Rivers and Streams

A small stream winds its way among dense green vegetation in a forest.
Olema Creek.

In an arid, Mediterranean climate like that of the San Francisco Bay Area, creeks and streams provide corridors of precious water that can sustain dense stands of trees and wetland plants, and support habitat for birds, fish, amphibians, insects, and aquatic invertebrates. Federally endangered coho salmon and threatened California red-legged frogs are among the many at-risk species that rely on healthy waterways in the Bay Area.

While Point Reyes National Seashore doesn't have any large rivers, it does contain many small creeks and streams, including:

  • Alamere Creek
  • Bear Valley Creek
  • Coast Creek
  • Glenbrook Creek
  • Muddy Hollow Creek
  • Olema Creek
  • Pine Gulch Creek
  • Santa Maria Creek
  • Schooner Creek

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Pacific Coast Science and Learning Center: Rivers and Streams

 
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    Pacific Coast Science and Learning Center Research Project Summaries

    From 2006 to 2009, Pacific Coast Science and Learning Center (PCSLC) communication interns assisted scientists conducting research through the PCSLC and the San Francisco Bay Area Inventory & Monitoring Network to produce a series of Resource Project Summaries, one of which was about a creek restoration project at Point Reyes. These two-page summaries provide information about the questions that the researchers hoped to answer, details about the project and methods, and the results of the research projects in a way that is easy to understand.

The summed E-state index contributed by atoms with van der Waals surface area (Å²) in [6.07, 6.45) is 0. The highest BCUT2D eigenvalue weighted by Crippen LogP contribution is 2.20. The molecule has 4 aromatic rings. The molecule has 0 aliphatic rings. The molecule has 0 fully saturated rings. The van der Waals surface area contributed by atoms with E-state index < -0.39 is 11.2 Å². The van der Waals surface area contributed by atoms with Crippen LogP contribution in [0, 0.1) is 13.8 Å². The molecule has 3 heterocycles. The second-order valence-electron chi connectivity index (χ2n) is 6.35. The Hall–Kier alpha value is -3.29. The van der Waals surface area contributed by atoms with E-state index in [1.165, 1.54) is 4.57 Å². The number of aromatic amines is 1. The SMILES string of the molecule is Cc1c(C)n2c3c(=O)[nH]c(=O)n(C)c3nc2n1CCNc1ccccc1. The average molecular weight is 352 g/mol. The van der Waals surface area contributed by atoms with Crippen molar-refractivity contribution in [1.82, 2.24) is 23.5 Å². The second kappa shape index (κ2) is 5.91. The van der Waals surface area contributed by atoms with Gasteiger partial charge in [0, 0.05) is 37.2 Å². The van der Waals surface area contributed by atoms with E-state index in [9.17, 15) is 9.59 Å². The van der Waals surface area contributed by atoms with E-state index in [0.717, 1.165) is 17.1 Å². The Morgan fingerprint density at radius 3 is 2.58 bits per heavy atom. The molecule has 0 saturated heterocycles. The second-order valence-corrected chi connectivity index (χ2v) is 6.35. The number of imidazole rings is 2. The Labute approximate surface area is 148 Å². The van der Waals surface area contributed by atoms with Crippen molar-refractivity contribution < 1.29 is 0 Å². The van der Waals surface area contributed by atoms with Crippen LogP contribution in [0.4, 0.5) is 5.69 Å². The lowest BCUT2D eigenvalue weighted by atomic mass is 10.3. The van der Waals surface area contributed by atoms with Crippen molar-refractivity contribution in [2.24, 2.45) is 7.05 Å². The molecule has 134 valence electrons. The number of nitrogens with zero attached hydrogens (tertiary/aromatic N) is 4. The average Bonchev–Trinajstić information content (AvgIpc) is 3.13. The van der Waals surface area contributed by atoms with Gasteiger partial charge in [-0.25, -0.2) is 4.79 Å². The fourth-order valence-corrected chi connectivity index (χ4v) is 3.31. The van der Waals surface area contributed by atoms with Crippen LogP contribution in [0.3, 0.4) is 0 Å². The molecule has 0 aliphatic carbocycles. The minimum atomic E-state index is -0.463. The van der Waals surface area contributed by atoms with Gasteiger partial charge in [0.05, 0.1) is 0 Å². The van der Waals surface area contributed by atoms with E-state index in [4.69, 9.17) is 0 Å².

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    Last updated: March 12, 2021

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    Mailing Address:

    1 Bear Valley Road
    Point Reyes Station , CA 94956

    Phone:

    415-464-5100
    This number will initially be answered by an automated attendant, from which one can opt to access a name directory, listen to recorded information about the park (i.e., directions to the park; visitor center hours of operation; weather forecast; fire danger information; shuttle bus system status; wildlife updates; ranger-led programs; seasonal events; etc.), or speak with a ranger. Please note that if you are calling between 4:30 pm and 10 am, park staff may not be available to answer your call.

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